A picture book collaboration with World Vision that celebrates life the world over!
From the moment we take our first steps, it seems we are always on the move. Pictured here are the many and unusual ways we get around. Whether they go on their own two feet, by wheeled vehicle, water craft, animal power, or by air, children find some unorthodox and truly imaginative ways to “get there.”
This delightful series is the result of the collaboration between Tundra Books and World Vision Canada to bring an array of exceptional photos from around the world to very young children. Each book centers on a universal theme, familiar by its very nature, yet new due to faraway settings and ethnic, cultural, and socio-economic diversity. Each remarkable photo essay will foster discussion, observation, and many smiles as children compare and contrast their own experience to that of others. Watch for further books in this series.
About Marla Stewart Konrad
Marla Stewart Konrad is a speechwriter and communications professional. Her career has taken her to Hong Kong, where she lived for two years, and to numerous countries in Asia and Africa. She is keenly interested in global issues and has a special concern for the well-being of children. She works with World Vision Canada and lives near Toronto with her family.
Before Reading: Activating Prior Knowledge
Ask students to brainstorm different modes of transportation. How do people get from one place to another? How did you get to school today? Have you ever travelled to another city, province, country, etc.? If so, how did you get there? What is the most unusual type of transportation you have used? Record answers on a T-chart, listing types of transportation on one side and the number of students who have used them on the other. With older students, consider representing the findings in a simple bar or pie graph.
Read the book out loud to students, using the questions below to prompt discussion about the photos. See list of photo credits in “Appendix B: Getting There Photo Credits” (page 9).
1. Where are the people in this photograph coming from? Where are they going?
2. What are they doing? How do you know?
3. What is surprising about this photo?
4. Are the people in the photo moving slow or fast? How can you tell?
5. Close your eyes and imagine the sounds in this photograph. Make the sounds you might hear.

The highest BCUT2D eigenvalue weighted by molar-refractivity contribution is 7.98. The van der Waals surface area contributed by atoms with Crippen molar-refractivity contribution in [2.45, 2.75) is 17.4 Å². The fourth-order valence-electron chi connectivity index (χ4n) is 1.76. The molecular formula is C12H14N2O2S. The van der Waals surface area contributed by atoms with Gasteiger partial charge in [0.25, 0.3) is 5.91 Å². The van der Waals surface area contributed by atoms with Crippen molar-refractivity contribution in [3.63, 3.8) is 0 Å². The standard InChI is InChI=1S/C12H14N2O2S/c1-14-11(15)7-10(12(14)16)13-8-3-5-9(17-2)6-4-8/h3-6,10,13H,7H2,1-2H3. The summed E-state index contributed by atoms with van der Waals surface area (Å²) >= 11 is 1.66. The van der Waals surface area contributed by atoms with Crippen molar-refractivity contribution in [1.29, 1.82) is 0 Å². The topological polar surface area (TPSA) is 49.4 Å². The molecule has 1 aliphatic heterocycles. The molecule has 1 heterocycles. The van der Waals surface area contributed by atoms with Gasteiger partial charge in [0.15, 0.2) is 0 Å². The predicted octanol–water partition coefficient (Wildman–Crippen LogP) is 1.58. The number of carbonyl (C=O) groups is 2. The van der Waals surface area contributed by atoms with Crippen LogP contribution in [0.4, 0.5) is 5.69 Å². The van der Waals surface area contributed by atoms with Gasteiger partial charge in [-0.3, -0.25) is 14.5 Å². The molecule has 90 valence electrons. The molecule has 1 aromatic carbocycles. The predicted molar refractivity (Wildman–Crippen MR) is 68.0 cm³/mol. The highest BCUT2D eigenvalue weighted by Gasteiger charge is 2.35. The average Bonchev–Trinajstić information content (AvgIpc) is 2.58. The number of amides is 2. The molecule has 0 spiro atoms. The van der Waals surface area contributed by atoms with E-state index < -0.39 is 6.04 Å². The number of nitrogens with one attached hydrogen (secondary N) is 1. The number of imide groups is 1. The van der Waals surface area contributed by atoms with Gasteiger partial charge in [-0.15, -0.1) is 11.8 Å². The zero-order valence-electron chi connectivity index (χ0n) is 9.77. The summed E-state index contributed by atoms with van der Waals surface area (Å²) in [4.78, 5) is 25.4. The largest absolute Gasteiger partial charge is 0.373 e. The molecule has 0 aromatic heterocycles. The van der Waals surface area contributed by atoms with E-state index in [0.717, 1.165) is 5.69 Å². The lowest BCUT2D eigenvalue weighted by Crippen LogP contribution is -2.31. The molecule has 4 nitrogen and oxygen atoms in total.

6. Make the actions that go with this way of “getting there”.
7. Whose voice is telling the story of Getting There?
After Reading: Critical Thinking
Ask students which modes of transportation were new to them. Add the new types of transportation to the pre-reading T-chart. Add another column to the chart for brainstorming other uses for each type of transportation (e.g. a horse can pull a wagon, a wheelbarrow can carry dirt). Classify different modes of transportation as human-powered, animal-powered or machine-powered. Which ones use more than one type of power?
Suggested Getting There Art Activities: Grades 4 to 6
Found Poetry: Words to Go
Create a chart with three columns and headings on the board. Ask students to copy the chart onto lined paper. After a first read-through of Getting There, reread the text out loud, this time without showing the photos. Ask students to identify all the action words (verbs and verb phrases). Record them in the first column.
Read through the book again, this time showing the photographs. Ask students to use descriptive language (adjectives and nouns) to describe the people and things in the images (e.g. smiling girl, sleepy baby, black horse, blue sea, big wheels). Record these ideas in the second column. Encourage students to think of as many descriptions as they can.
Brainstorm a list of adverbs inspired by the photos and list them in the third column.
Using scissors, students cut out the words from each column, keeping them in separate piles. Instruct them to manipulate and combine words and phrases from the three piles to create a five-line found poem. Missing but necessary words, such as pronouns or prepositions, can be added and word forms changed to suit the logic of the poem.
Example: Pedal quickly!
The smiling girl rides.
Big wheels take her home.
Drama Activity: People Movers
Divide class into groups of six to eight. Each group will construct a fantasy vehicle or machine that can move people from one place to another, using all members of the group. The only resource available is their bodies. Groups will need about 10 to 15 minutes to plan and rehearse their creations. Finished vehicles are presented to other members of the class, complete with actions and sound effects. The audience tries to guess what the vehicle is and how it works.